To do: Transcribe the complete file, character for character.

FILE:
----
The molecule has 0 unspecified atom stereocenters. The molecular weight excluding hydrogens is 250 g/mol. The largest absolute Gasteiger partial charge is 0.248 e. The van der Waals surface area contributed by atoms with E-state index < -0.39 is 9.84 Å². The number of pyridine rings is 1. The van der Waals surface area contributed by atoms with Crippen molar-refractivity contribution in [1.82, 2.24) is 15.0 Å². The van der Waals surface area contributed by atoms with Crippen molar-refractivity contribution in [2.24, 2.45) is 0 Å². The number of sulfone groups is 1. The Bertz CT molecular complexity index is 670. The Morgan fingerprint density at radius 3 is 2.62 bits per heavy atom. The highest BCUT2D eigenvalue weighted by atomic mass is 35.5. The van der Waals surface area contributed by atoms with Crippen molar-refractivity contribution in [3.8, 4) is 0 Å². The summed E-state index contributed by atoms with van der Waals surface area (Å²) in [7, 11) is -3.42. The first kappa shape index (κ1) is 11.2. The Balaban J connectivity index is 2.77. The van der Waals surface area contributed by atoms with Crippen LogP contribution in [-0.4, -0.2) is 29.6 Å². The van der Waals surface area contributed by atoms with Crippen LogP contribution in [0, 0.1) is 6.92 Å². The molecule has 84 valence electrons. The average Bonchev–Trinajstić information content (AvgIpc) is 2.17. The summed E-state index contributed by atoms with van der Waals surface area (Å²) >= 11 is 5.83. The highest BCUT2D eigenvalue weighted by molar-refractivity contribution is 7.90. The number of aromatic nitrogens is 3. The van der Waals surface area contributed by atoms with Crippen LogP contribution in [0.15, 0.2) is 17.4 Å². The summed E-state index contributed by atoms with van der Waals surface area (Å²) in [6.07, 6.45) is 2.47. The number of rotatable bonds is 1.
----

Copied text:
The molecule has 0 unspecified atom stereocenters. The molecular weight excluding hydrogens is 250 g/mol. The largest absolute Gasteiger partial charge is 0.248 e. The van der Waals surface area contributed by atoms with E-state index < -0.39 is 9.84 Å². The number of pyridine rings is 1. The van der Waals surface area contributed by atoms with Crippen molar-refractivity contribution in [1.82, 2.24) is 15.0 Å². The van der Waals surface area contributed by atoms with Crippen molar-refractivity contribution in [2.24, 2.45) is 0 Å². The number of sulfone groups is 1. The Bertz CT molecular complexity index is 670. The Morgan fingerprint density at radius 3 is 2.62 bits per heavy atom. The highest BCUT2D eigenvalue weighted by atomic mass is 35.5. The van der Waals surface area contributed by atoms with Crippen molar-refractivity contribution in [3.8, 4) is 0 Å². The summed E-state index contributed by atoms with van der Waals surface area (Å²) in [7, 11) is -3.42. The first kappa shape index (κ1) is 11.2. The Balaban J connectivity index is 2.77. The van der Waals surface area contributed by atoms with Crippen LogP contribution in [-0.4, -0.2) is 29.6 Å². The van der Waals surface area contributed by atoms with Crippen LogP contribution in [0, 0.1) is 6.92 Å². The molecule has 84 valence electrons. The average Bonchev–Trinajstić information content (AvgIpc) is 2.17. The summed E-state index contributed by atoms with van der Waals surface area (Å²) >= 11 is 5.83. The highest BCUT2D eigenvalue weighted by molar-refractivity contribution is 7.90. The number of aromatic nitrogens is 3. The van der Waals surface area contributed by atoms with Crippen LogP contribution in [0.15, 0.2) is 17.4 Å². The summed E-state index contributed by atoms with van der Waals surface area (Å²) in [6.07, 6.45) is 2.47. The number of rotatable bonds is 1.